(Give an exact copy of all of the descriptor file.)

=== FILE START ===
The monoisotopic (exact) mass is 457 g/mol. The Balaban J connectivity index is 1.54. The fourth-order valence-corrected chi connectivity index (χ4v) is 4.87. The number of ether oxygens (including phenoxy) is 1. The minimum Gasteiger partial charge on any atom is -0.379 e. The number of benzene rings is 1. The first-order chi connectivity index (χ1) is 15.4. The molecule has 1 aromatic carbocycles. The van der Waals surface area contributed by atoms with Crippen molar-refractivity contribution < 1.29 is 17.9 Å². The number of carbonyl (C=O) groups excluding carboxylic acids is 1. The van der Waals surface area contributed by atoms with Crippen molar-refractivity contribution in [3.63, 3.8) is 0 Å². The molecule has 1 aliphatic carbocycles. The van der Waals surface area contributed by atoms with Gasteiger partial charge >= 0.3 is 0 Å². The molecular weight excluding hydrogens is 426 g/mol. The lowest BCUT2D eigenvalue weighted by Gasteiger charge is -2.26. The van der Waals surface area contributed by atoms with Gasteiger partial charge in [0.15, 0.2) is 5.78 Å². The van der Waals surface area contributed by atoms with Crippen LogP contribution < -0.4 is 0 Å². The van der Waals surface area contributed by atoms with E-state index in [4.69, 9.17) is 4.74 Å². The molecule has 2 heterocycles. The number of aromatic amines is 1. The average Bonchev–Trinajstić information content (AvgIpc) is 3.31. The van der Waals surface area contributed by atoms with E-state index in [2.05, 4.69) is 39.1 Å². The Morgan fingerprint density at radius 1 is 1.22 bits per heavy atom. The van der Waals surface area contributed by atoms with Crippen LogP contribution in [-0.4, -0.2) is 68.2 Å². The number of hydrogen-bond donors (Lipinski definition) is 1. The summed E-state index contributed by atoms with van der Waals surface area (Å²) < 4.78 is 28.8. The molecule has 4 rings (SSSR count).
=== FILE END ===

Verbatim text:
The monoisotopic (exact) mass is 457 g/mol. The Balaban J connectivity index is 1.54. The fourth-order valence-corrected chi connectivity index (χ4v) is 4.87. The number of ether oxygens (including phenoxy) is 1. The minimum Gasteiger partial charge on any atom is -0.379 e. The number of benzene rings is 1. The first-order chi connectivity index (χ1) is 15.4. The molecule has 1 aromatic carbocycles. The van der Waals surface area contributed by atoms with Crippen molar-refractivity contribution < 1.29 is 17.9 Å². The number of carbonyl (C=O) groups excluding carboxylic acids is 1. The van der Waals surface area contributed by atoms with Crippen molar-refractivity contribution in [3.63, 3.8) is 0 Å². The molecule has 1 aliphatic carbocycles. The van der Waals surface area contributed by atoms with Gasteiger partial charge >= 0.3 is 0 Å². The molecular weight excluding hydrogens is 426 g/mol. The lowest BCUT2D eigenvalue weighted by Gasteiger charge is -2.26. The van der Waals surface area contributed by atoms with Gasteiger partial charge in [0.15, 0.2) is 5.78 Å². The van der Waals surface area contributed by atoms with Crippen LogP contribution < -0.4 is 0 Å². The van der Waals surface area contributed by atoms with E-state index in [4.69, 9.17) is 4.74 Å². The molecule has 2 heterocycles. The number of aromatic amines is 1. The average Bonchev–Trinajstić information content (AvgIpc) is 3.31. The van der Waals surface area contributed by atoms with E-state index in [2.05, 4.69) is 39.1 Å². The Morgan fingerprint density at radius 1 is 1.22 bits per heavy atom. The van der Waals surface area contributed by atoms with Crippen LogP contribution in [-0.4, -0.2) is 68.2 Å². The number of hydrogen-bond donors (Lipinski definition) is 1. The summed E-state index contributed by atoms with van der Waals surface area (Å²) < 4.78 is 28.8. The molecule has 4 rings (SSSR count).